Below, two aerial views of Long
Beach Airport taken by R.T.
Gerow in the course of his work with Continental Air Map.
Notice the airplane taking off in a cloud of dust near
the center of the image. Note also the storage tank, center
far right. In the original image, "Long
visible painted on the top. The superstructure of the tank
is visible behind the Continental Air Map hangar shown
here. That would
place the Continental Air Map hangar somewhere along the
line of buildings just right of center in the image below. Compare this line of buildings with the contemporary color image of the airport three photos below.
Below, a closer view of the field. What
looks like the same airplane trailing a cloud of dust is
actually a different craft. In the original images it is
possible to identify the airplane above as a biplane. The
airplane below is clearly a low-wing monoplane (see Pilot
LeBoutillier for a conjecture about this airplane).
The pattern of automobiles on the ramp is very similar, indicating
the images were snapped in time very close together. The
lettering on the roof of the hangar says, "U.S.N.R." (United
States Navy Reserve). The three aircraft in rank at the top
of the hangar are Navy planes. On the original image you
can see star roundels on the wing tips. They appear to be
Curtiss Helldivers. This link and
this link provide
further information about the chronology of naval air base
locations in the Los Angeles area. You'll find our D-M pilot
Earl Daugherty mentioned
at these sites.
Below, an image of the Long Beach airport taken Mike Gerow March 20, 2008. The view is to the northeast at approximately 045 degrees. The long, right to left runway is 30/12. The expressway is Interstate 405. The old line of hangars illustrated in the top image on this page, was along the main runway to the right.
Long Beach Airport, March 20, 2008
The oil derricks visible in this image were atop the green hilly park-like area (Signal Hill) just beyond the southern edge of the field. It appears to be a golf course today. The large storage tank would have been between that and the line of hangars. Follow the link to find directions to other images of the Long Beach Airport from different angles.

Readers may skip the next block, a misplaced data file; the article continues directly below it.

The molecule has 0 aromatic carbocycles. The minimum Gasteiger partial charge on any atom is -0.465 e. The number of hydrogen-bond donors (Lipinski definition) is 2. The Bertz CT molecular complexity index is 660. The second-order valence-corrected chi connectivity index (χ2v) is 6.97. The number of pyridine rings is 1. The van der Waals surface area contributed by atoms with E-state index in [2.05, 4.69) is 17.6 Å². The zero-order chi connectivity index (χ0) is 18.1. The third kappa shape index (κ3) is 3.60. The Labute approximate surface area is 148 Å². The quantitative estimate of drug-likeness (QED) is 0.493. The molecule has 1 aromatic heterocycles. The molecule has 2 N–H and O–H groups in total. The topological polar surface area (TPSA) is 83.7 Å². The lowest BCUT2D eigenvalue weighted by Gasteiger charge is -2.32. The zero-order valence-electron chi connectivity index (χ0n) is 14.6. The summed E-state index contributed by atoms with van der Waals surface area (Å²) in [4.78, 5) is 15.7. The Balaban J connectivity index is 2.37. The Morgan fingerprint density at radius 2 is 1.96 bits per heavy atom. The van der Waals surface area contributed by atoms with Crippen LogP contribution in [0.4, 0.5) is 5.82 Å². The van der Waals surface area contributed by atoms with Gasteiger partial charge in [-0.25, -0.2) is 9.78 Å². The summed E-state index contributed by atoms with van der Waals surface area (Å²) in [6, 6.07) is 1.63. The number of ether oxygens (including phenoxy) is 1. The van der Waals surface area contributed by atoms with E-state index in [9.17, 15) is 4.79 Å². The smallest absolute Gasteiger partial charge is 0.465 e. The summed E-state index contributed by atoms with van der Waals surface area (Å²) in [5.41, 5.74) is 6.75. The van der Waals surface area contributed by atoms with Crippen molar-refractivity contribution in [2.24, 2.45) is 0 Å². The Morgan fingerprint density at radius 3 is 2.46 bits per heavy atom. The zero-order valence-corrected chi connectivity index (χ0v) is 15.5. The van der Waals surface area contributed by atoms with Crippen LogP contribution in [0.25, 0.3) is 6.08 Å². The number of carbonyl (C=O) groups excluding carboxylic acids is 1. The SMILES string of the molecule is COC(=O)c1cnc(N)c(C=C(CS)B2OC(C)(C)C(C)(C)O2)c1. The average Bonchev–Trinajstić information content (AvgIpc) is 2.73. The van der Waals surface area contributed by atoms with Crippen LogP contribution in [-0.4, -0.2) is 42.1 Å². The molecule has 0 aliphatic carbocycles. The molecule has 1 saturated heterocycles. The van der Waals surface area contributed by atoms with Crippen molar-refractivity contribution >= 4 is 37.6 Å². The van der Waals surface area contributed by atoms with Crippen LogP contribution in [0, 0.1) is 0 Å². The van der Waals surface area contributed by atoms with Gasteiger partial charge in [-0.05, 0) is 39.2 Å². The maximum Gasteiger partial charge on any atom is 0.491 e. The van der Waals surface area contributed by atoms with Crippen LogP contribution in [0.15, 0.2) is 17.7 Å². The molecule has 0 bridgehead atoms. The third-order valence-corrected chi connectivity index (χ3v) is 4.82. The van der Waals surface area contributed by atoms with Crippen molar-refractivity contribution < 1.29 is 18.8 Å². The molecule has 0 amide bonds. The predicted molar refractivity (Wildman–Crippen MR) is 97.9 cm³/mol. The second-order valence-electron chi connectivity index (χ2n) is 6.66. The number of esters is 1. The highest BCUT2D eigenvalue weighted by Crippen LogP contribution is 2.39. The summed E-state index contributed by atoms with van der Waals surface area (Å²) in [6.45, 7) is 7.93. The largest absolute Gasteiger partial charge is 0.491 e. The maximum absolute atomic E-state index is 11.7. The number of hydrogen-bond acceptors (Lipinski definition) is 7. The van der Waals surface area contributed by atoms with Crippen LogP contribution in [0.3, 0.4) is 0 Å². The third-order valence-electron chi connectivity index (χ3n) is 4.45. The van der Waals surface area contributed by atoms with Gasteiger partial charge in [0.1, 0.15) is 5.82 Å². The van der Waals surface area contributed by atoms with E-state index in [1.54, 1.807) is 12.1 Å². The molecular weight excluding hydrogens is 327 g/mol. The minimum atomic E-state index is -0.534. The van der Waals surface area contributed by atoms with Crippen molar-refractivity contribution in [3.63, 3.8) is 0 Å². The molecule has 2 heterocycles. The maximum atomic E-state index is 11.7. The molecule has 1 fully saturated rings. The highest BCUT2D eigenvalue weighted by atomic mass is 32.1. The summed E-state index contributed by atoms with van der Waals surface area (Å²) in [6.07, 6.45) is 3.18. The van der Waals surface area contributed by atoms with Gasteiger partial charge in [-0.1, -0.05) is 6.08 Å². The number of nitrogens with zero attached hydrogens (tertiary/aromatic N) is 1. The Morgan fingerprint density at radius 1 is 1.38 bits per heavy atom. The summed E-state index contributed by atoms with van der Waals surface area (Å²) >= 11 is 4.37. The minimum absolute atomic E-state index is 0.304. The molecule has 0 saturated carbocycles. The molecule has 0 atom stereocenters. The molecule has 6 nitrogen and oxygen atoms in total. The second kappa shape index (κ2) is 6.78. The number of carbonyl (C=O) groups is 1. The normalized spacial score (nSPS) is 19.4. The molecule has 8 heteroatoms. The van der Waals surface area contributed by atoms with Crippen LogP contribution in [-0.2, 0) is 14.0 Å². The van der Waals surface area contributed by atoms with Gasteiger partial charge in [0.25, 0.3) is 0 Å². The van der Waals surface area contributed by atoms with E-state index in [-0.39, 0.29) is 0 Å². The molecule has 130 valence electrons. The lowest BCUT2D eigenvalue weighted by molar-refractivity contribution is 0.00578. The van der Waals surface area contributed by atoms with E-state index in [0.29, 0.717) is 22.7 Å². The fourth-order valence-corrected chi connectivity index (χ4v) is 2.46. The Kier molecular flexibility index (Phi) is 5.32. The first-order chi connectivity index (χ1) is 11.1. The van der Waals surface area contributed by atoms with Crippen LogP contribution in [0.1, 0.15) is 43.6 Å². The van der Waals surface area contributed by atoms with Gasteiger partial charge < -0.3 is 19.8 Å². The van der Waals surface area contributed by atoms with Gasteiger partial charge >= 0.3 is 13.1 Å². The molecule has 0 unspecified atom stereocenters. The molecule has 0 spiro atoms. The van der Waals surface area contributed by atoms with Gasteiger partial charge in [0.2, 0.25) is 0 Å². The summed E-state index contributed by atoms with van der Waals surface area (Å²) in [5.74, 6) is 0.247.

Image, below, of the Fresno,
CA Airport during the late
1920s probably captures the terrain during an early
afternoon in spring or fall (shadows from a low-latitude
sun). The blotches are actually standing water on the field.
On the back of the image is the Continental Air
Map Co. stamp giving its address as 114 South Beaudry,
Los Angeles, and the phone number: FAber 1705.
There appears to be a flurry of crowd activity in front
of the hangars, center left. That, and the number of aircraft
seeming to be in motion on the ground, suggest this may have
been a minor air meet of some kind, or a busy training/sight
Fresno Airport, Late 1920s (probably late 1928)
One amazing aspect of this image (don't forget,
were looking at aerial photographic technology ca. late 1920s)
is that in the original image the registration number of
at least one of the airplanes is visible on top of the wing.
Mike Gerow gets the credit for this detective
work (10x loupe). He asks us
to note the tree-lined White Bridge Road running across the
bottom third of the image. There are three airplanes northeast
and closest to White Bridge. The one on the left, slightly